Napoleon Hill’s creed reads: ‘Every adversity brings a seed of equivalent or more benefit’. Any business person knows that business is a solution to an economic problem. So, the PM and his colleagues in his party who are business people must look at the adversity emanating from the opposition as a seed of equivalent or better benefit.

The government must dig deep to find how the problem may benefit them.
They must identify their failures and use them as stepping stones to success.

Elsewhere, I presented the views of an American scholar and activist, Anderson, who suggested that marginalised communities must cease granting candidates blank cheques. Instead, the electorate must draw their expectations and demand the campaigning party or candidate promise to meet them.

This practice is called quid pro quo. It enforces accountability and transparency.

You scratch my back, and I scratch yours. Quid pro quo is an example of one of the universal laws that demonstrate reciprocity. Reciprocity is the practice of exchanging things with others for mutual benefit. The universal law is the Law of Cause and Effect. It means that for every effect, there is an equal cause. You plant a seed, so shall you reap.

Both the government and the opposition ran to SADC for help. Remember, Matekane is a successful businessman. He has, on more than one occasion, explained that he wanted to use his prowess in business to take Lesotho forward. As a businessman, Matekane has faith in his ability.

Words that come to mind here include self-confidence and trust in himself. He believes in himself. Running to SADC does not display this faith in his ability to deal with problems emanating from his opposition.

Hill argues that riches, or any form of success and achievement, begin with a thought. Faith removes limitations. Matekane must apply his faith as a businessman to become a successful politician.

To summarise, the article explores the events emanating from the fiasco of the no-confidence motion. The individuals who ought to champion constitutional democracy in Lesotho betrayed Basotho by scoring hordes of own goals.

I explored the meaning of concepts that helped me unpack some of these own goals. These were democracy, faith and desire. Also, I coupled these with scholarly research views on the constitution of Lesotho.

I contest that while the opposition may argue that they are within their rights to ruffle the government, the PM must use different tactics. He must display faith and confidence in himself and trust Basotho.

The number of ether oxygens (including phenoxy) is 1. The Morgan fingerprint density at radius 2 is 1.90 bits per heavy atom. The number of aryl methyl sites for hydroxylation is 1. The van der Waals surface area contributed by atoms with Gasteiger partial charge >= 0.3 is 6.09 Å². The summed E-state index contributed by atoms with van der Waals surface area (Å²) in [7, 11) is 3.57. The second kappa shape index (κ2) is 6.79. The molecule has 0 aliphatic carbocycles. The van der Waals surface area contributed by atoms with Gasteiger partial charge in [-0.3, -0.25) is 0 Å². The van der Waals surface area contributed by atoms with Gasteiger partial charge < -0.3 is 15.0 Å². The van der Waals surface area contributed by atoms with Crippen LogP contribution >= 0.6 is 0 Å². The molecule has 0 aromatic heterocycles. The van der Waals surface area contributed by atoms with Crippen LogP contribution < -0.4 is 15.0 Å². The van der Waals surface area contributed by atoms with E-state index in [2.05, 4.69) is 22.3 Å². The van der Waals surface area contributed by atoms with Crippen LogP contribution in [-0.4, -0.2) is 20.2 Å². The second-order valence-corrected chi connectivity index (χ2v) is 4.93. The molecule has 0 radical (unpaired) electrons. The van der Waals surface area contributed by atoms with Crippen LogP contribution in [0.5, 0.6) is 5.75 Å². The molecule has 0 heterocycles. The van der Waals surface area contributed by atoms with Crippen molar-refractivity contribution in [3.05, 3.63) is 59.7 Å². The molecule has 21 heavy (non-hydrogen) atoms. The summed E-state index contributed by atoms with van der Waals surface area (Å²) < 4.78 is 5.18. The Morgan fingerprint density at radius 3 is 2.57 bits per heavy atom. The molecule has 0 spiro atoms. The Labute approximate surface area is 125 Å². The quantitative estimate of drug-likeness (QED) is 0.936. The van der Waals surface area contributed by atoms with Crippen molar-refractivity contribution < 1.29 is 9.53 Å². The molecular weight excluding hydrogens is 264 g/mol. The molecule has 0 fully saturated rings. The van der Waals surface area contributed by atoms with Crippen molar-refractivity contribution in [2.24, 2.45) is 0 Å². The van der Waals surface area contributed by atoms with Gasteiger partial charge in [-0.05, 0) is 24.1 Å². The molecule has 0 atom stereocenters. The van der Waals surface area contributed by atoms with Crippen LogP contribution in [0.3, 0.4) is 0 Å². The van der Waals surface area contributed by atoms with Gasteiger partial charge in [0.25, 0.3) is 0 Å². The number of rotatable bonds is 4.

The move to influence the voters to back him deserves a big WOW! He must hold more campaigns to persuade voters to support his government. Voters may make or break him.

MPs waste time in discussing trivial issues that have no bearing on the national agenda. Often, they focus on self-serving matters. The RFP promised to refocus Lesotho towards national development and improving the quality of life.

The article also shows that the PR system does not benefit Lesotho. It diminishes accountability and the principle of quid pro quo. Also, it ballooned the numbers in parliament unnecessarily. It increased political instability by forging formations of coalition.

Politicians must refrain from abusing the judiciary by making them make political decisions. Involving the courts in making political decisions leads to encroachment. Encroachment defies democracy.

In conclusion, Matekane must not allow his detractors to derail his mandate. The same is true for the opposition leaders who attempt to dethrone him. No party campaigned on removing sitting PMs.

Also, the MPs must take the responsibilities that Basotho entrusted them with. It is high time that they make the political decisions instead of shifting them to the judiciary or external bodies.

Matekane, his business associates and technocrats in his government should revisit attributes that made them successful. One such attribute is their faith in their abilities. They must remember that riches (and success) begin with a thought, and faith removes limitations.

Dr Tholang Maqutu


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Painting mood effectively



Writing is not different from beautiful artwork. Just like a skilled painter holding a brush with its broad strokes, the writer occupies the same place and vocation in life. Writing is a work of painting life’s experiences, its hues and beautiful unfolding internal journeys. In this piece we focus on mood and how it can be achieved. Many students struggle with understanding and contemplating the scope and ambit of mood in writing.